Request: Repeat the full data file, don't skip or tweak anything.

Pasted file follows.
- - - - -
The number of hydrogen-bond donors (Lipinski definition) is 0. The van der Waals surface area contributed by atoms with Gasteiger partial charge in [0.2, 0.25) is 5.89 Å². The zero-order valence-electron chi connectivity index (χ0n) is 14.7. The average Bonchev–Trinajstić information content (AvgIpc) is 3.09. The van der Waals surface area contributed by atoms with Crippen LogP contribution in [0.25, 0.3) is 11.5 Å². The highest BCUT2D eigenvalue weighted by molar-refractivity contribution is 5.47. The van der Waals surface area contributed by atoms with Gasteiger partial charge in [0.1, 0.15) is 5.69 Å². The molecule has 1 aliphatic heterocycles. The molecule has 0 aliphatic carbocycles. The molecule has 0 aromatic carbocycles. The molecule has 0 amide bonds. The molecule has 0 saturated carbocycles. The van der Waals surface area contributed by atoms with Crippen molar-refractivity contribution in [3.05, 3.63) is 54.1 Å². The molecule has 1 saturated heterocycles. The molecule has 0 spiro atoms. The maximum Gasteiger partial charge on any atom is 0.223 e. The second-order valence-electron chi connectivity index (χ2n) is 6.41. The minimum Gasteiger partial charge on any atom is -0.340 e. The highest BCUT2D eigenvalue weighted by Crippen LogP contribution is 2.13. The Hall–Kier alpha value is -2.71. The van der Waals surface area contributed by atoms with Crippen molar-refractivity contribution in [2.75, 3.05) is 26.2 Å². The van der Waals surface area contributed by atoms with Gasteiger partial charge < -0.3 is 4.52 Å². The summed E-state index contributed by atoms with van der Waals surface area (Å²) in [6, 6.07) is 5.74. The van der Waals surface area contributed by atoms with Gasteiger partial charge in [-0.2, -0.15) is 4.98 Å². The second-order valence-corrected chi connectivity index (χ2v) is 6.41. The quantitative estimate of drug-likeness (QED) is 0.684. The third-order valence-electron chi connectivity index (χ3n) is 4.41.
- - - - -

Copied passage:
The number of hydrogen-bond donors (Lipinski definition) is 0. The van der Waals surface area contributed by atoms with Gasteiger partial charge in [0.2, 0.25) is 5.89 Å². The zero-order valence-electron chi connectivity index (χ0n) is 14.7. The average Bonchev–Trinajstić information content (AvgIpc) is 3.09. The van der Waals surface area contributed by atoms with Crippen LogP contribution in [0.25, 0.3) is 11.5 Å². The highest BCUT2D eigenvalue weighted by molar-refractivity contribution is 5.47. The van der Waals surface area contributed by atoms with Gasteiger partial charge in [0.1, 0.15) is 5.69 Å². The molecule has 1 aliphatic heterocycles. The molecule has 0 aliphatic carbocycles. The molecule has 0 aromatic carbocycles. The molecule has 0 amide bonds. The molecule has 0 saturated carbocycles. The van der Waals surface area contributed by atoms with Crippen molar-refractivity contribution in [3.05, 3.63) is 54.1 Å². The molecule has 1 saturated heterocycles. The molecule has 0 spiro atoms. The maximum Gasteiger partial charge on any atom is 0.223 e. The second-order valence-electron chi connectivity index (χ2n) is 6.41. The minimum Gasteiger partial charge on any atom is -0.340 e. The highest BCUT2D eigenvalue weighted by Crippen LogP contribution is 2.13. The Hall–Kier alpha value is -2.71. The van der Waals surface area contributed by atoms with Crippen molar-refractivity contribution in [2.75, 3.05) is 26.2 Å². The van der Waals surface area contributed by atoms with Gasteiger partial charge < -0.3 is 4.52 Å². The summed E-state index contributed by atoms with van der Waals surface area (Å²) in [6, 6.07) is 5.74. The van der Waals surface area contributed by atoms with Gasteiger partial charge in [-0.2, -0.15) is 4.98 Å². The second-order valence-corrected chi connectivity index (χ2v) is 6.41. The quantitative estimate of drug-likeness (QED) is 0.684. The third-order valence-electron chi connectivity index (χ3n) is 4.41.